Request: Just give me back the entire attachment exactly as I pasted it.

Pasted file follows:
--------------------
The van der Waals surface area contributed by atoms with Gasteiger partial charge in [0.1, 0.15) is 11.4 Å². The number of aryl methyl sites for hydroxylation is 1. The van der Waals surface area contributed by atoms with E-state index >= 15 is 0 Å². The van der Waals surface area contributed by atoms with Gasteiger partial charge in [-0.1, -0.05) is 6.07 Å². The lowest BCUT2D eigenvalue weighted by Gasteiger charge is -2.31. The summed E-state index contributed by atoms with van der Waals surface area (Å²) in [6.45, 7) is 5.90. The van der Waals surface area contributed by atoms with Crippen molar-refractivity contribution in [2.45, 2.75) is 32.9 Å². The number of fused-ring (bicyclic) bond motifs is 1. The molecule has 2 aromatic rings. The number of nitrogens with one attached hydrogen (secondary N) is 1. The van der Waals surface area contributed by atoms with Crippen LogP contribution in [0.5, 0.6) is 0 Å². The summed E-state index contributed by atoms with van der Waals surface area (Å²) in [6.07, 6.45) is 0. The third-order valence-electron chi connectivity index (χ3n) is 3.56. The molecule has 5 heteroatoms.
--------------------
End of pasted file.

The van der Waals surface area contributed by atoms with Gasteiger partial charge in [0.1, 0.15) is 11.4 Å². The number of aryl methyl sites for hydroxylation is 1. The van der Waals surface area contributed by atoms with E-state index >= 15 is 0 Å². The van der Waals surface area contributed by atoms with Gasteiger partial charge in [-0.1, -0.05) is 6.07 Å². The lowest BCUT2D eigenvalue weighted by Gasteiger charge is -2.31. The summed E-state index contributed by atoms with van der Waals surface area (Å²) in [6.45, 7) is 5.90. The van der Waals surface area contributed by atoms with Crippen molar-refractivity contribution in [2.45, 2.75) is 32.9 Å². The number of fused-ring (bicyclic) bond motifs is 1. The molecule has 2 aromatic rings. The number of nitrogens with one attached hydrogen (secondary N) is 1. The van der Waals surface area contributed by atoms with Crippen LogP contribution in [0.5, 0.6) is 0 Å². The summed E-state index contributed by atoms with van der Waals surface area (Å²) in [6.07, 6.45) is 0. The third-order valence-electron chi connectivity index (χ3n) is 3.56. The molecule has 5 heteroatoms.